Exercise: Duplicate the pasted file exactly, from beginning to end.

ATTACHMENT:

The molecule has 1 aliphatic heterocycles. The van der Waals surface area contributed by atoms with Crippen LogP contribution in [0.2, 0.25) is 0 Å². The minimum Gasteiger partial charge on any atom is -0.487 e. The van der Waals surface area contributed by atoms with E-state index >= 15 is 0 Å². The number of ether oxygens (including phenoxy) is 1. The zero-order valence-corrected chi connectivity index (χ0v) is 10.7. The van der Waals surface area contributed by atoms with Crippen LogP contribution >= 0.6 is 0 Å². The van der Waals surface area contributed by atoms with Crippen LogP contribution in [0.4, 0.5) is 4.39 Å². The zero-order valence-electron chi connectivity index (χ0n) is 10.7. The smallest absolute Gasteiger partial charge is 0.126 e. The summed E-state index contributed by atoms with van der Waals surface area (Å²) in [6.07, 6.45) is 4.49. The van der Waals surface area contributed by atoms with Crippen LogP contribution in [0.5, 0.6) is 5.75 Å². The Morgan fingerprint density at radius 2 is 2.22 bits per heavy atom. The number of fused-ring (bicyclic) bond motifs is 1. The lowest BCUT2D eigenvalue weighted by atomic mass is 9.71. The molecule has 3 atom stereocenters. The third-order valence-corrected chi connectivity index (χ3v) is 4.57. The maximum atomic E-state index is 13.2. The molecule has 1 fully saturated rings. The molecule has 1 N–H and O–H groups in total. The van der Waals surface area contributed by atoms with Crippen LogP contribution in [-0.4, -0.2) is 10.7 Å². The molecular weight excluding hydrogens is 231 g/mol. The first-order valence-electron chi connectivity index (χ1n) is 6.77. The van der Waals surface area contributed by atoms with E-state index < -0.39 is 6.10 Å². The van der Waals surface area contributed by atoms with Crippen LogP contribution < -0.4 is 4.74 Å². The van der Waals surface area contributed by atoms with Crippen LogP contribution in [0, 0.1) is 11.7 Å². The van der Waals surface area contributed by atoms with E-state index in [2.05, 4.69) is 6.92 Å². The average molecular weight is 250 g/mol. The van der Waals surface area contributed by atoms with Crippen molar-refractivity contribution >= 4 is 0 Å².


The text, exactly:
The molecule has 1 aliphatic heterocycles. The van der Waals surface area contributed by atoms with Crippen LogP contribution in [0.2, 0.25) is 0 Å². The minimum Gasteiger partial charge on any atom is -0.487 e. The van der Waals surface area contributed by atoms with E-state index >= 15 is 0 Å². The number of ether oxygens (including phenoxy) is 1. The zero-order valence-corrected chi connectivity index (χ0v) is 10.7. The van der Waals surface area contributed by atoms with Crippen LogP contribution >= 0.6 is 0 Å². The van der Waals surface area contributed by atoms with Crippen LogP contribution in [0.4, 0.5) is 4.39 Å². The zero-order valence-electron chi connectivity index (χ0n) is 10.7. The smallest absolute Gasteiger partial charge is 0.126 e. The summed E-state index contributed by atoms with van der Waals surface area (Å²) in [6.07, 6.45) is 4.49. The van der Waals surface area contributed by atoms with Crippen LogP contribution in [0.5, 0.6) is 5.75 Å². The Morgan fingerprint density at radius 2 is 2.22 bits per heavy atom. The number of fused-ring (bicyclic) bond motifs is 1. The lowest BCUT2D eigenvalue weighted by atomic mass is 9.71. The molecule has 3 atom stereocenters. The third-order valence-corrected chi connectivity index (χ3v) is 4.57. The maximum atomic E-state index is 13.2. The molecule has 1 fully saturated rings. The molecule has 1 N–H and O–H groups in total. The van der Waals surface area contributed by atoms with Crippen LogP contribution in [-0.4, -0.2) is 10.7 Å². The molecular weight excluding hydrogens is 231 g/mol. The first-order valence-electron chi connectivity index (χ1n) is 6.77. The van der Waals surface area contributed by atoms with E-state index < -0.39 is 6.10 Å². The van der Waals surface area contributed by atoms with Crippen LogP contribution < -0.4 is 4.74 Å². The van der Waals surface area contributed by atoms with Crippen LogP contribution in [0, 0.1) is 11.7 Å². The van der Waals surface area contributed by atoms with E-state index in [2.05, 4.69) is 6.92 Å². The average molecular weight is 250 g/mol. The van der Waals surface area contributed by atoms with Crippen molar-refractivity contribution >= 4 is 0 Å².